StarCraft II: Reasons For Trilogy, Single Player Tidbits
6:00 AM | Cord Kruse | Comment on this story
Giant Bomb has posted the results of an interview with Blizzard Entertainment's Dustin Browder, Chris Sigaty, and Bob Colaco about the upcoming StarCraft II. The three discuss a variety of topics related to the game including fan reaction to the trilogy announcement, and a brief description of some of the unique aspects of the single player campaign.
You guys had your big announcement, the three games, at BlizzCon. There was a reaction, you could say, from the fanbase. It was mixed, but there was definitely a negative component to it. Did you expect that at all, going into the announcement, and how do you answer the critics of your decision?Head over to the site listed below to read the rest of the Q&A.
Giant Bomb: The StarCraft II Brain Trust
Dustin Browder:There's a lot of folks out there who think that we're just trying to split it up into multiple boxes, and that's just not the case. We're looking at the creative problem that we're dealing with, we're trying to do something new, it's sort of a first for us. It's a little bit of a first for any kind of major RTS to have this kind of choice going throughout a campaign, and it just wasn't possible for us to generate the necessary amount of content, to have 90 missions in one box. We just weren't going to be able to do that. And the other choice we had, of course, was to not do something cool and new, and we didn't think that was appropriate either.
We definitely went with this choice and knew that there was going to be some confusion among the fans. But there was a little more confusion than I thought there [would be]. We had Rob Pardo get up there and do his presentation and really try to show the fans exactly what we're trying to accomplish. But I think a lot of guys on the Internet just saw the headline and just assumed that this meant "Oh my God, I have to buy three different boxes and they're probably all going to ship at the same time, and they're just trying to milk me for money." And that's just not the case. These things are going to be a trilogy; it's chapters of a story. They're going to be months or years apart as we work on them--obviously, closer to months, we hope. [laughs]
Bob Colayco: Minimum, a year between each.
How about on the racial design side for the three different factions? You've got your RPG elements--what you're calling the metagame--between the missions. Is that going to be distinctly different between the three? Some of the Terran concepts, with the economy and the technology, don't necessarily map to the Zerg or Protoss.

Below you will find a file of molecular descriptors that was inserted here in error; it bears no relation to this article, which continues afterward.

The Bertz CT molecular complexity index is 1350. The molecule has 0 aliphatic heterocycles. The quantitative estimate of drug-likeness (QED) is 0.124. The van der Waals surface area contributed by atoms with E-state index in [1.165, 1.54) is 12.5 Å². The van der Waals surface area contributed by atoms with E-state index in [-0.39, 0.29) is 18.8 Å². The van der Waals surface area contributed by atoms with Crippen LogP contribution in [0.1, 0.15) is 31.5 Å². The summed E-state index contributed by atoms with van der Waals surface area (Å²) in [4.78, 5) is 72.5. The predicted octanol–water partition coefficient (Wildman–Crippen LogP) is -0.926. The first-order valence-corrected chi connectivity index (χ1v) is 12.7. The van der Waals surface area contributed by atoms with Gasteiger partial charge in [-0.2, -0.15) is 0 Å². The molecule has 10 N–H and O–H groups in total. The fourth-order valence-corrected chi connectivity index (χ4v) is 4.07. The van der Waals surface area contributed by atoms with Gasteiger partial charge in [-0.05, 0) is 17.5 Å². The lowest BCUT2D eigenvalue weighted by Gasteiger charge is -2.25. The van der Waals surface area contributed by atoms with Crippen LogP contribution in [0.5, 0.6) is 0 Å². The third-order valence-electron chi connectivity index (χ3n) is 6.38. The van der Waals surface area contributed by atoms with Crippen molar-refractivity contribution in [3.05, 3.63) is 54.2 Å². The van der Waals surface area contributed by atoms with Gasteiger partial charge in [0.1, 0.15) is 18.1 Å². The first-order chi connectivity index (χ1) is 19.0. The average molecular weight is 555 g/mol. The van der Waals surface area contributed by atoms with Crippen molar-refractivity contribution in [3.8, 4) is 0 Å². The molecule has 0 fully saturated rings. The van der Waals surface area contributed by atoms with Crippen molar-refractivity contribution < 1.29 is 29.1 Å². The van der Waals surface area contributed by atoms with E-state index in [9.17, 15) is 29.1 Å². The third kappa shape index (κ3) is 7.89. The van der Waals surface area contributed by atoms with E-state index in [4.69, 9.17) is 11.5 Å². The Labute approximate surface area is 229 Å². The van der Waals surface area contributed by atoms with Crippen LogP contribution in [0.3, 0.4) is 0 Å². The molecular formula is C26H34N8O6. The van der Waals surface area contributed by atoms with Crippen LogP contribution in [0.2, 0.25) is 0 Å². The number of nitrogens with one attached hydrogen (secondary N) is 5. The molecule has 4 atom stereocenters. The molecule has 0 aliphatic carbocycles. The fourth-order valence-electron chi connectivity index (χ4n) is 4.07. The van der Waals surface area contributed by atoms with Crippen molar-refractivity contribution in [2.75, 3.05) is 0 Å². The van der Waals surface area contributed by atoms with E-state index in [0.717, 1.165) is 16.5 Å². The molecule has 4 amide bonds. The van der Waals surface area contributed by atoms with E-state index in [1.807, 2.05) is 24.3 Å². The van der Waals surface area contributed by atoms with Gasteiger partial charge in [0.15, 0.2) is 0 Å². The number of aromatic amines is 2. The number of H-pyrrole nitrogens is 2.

DB:Absolutely. That's definitely the goal. When we were looking at it we were running into that as well. It's really developing a lot more than we've ever done before for a real-time strategy game. We do want to have this metagame for the Terrans, but then the Protoss and the Zerg will be completely different stuff. It needs to be a whole different problem set. We don't know exactly what we're going to do with those.
We've talked about Kerrigan evolving herself personally. Raynor is not the kind of guy who can leap to the front of the battlefield and take a Yamato shot to the chin and survive. That doesn't make a lot of sense for him. He would be somebody who's more of a commander, like a real general in a modern army. But Kerrigan, she's a monster of legend. This is a character who could potentially survive a fight with a battlecruiser--or several battlecruisers, possibly--so she may be more about evolving her own personal abilities, as well as evolving her forces, as she controls more and more Zerg creatures.
The Protoss are a whole different thing entirely, and that's the least fleshed out at this point. The Protoss are something we're looking at as, you know, this is a dying race that's struggling to unite under the threat of all the terrible forces in the Starcraft galaxy. They're really struggling to survive. The dark Protoss and light Protoss have split apart, and now they're back together on Shakuras and they're trying to reunite their tribes. As a player, you're going to have to figure out how to work these factions to make a coherent, effective force that can keep the Protoss alive. But those are obviously not developed at this point.
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